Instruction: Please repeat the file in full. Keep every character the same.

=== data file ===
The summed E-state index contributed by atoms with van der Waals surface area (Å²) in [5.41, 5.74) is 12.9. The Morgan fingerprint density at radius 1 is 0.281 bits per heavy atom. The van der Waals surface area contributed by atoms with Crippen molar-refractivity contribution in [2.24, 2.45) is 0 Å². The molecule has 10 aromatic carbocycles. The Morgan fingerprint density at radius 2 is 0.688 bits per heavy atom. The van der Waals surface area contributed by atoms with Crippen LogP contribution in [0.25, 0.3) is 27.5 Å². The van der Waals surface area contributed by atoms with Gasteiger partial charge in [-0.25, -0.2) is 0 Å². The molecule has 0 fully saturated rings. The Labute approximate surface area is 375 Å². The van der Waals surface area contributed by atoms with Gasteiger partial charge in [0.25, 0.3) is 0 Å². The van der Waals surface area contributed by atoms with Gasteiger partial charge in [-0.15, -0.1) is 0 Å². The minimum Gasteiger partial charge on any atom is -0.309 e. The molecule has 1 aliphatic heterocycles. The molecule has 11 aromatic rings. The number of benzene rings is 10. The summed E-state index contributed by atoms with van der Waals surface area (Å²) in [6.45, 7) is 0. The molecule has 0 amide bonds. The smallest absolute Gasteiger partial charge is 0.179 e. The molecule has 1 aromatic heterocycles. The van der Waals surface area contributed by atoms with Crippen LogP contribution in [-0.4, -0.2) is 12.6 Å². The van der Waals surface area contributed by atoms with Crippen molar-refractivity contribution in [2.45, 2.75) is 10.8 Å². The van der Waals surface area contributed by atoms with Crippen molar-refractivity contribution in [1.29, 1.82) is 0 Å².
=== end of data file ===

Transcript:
The summed E-state index contributed by atoms with van der Waals surface area (Å²) in [5.41, 5.74) is 12.9. The Morgan fingerprint density at radius 1 is 0.281 bits per heavy atom. The van der Waals surface area contributed by atoms with Crippen molar-refractivity contribution in [2.24, 2.45) is 0 Å². The molecule has 10 aromatic carbocycles. The Morgan fingerprint density at radius 2 is 0.688 bits per heavy atom. The van der Waals surface area contributed by atoms with Crippen LogP contribution in [0.25, 0.3) is 27.5 Å². The van der Waals surface area contributed by atoms with Gasteiger partial charge in [-0.25, -0.2) is 0 Å². The molecule has 0 fully saturated rings. The Labute approximate surface area is 375 Å². The van der Waals surface area contributed by atoms with Gasteiger partial charge in [0.25, 0.3) is 0 Å². The van der Waals surface area contributed by atoms with Gasteiger partial charge in [-0.15, -0.1) is 0 Å². The minimum Gasteiger partial charge on any atom is -0.309 e. The molecule has 1 aliphatic heterocycles. The molecule has 11 aromatic rings. The number of benzene rings is 10. The summed E-state index contributed by atoms with van der Waals surface area (Å²) in [6.45, 7) is 0. The molecule has 0 amide bonds. The smallest absolute Gasteiger partial charge is 0.179 e. The molecule has 1 aromatic heterocycles. The van der Waals surface area contributed by atoms with Crippen LogP contribution in [-0.4, -0.2) is 12.6 Å². The van der Waals surface area contributed by atoms with Crippen molar-refractivity contribution in [2.45, 2.75) is 10.8 Å². The van der Waals surface area contributed by atoms with Crippen molar-refractivity contribution in [1.29, 1.82) is 0 Å².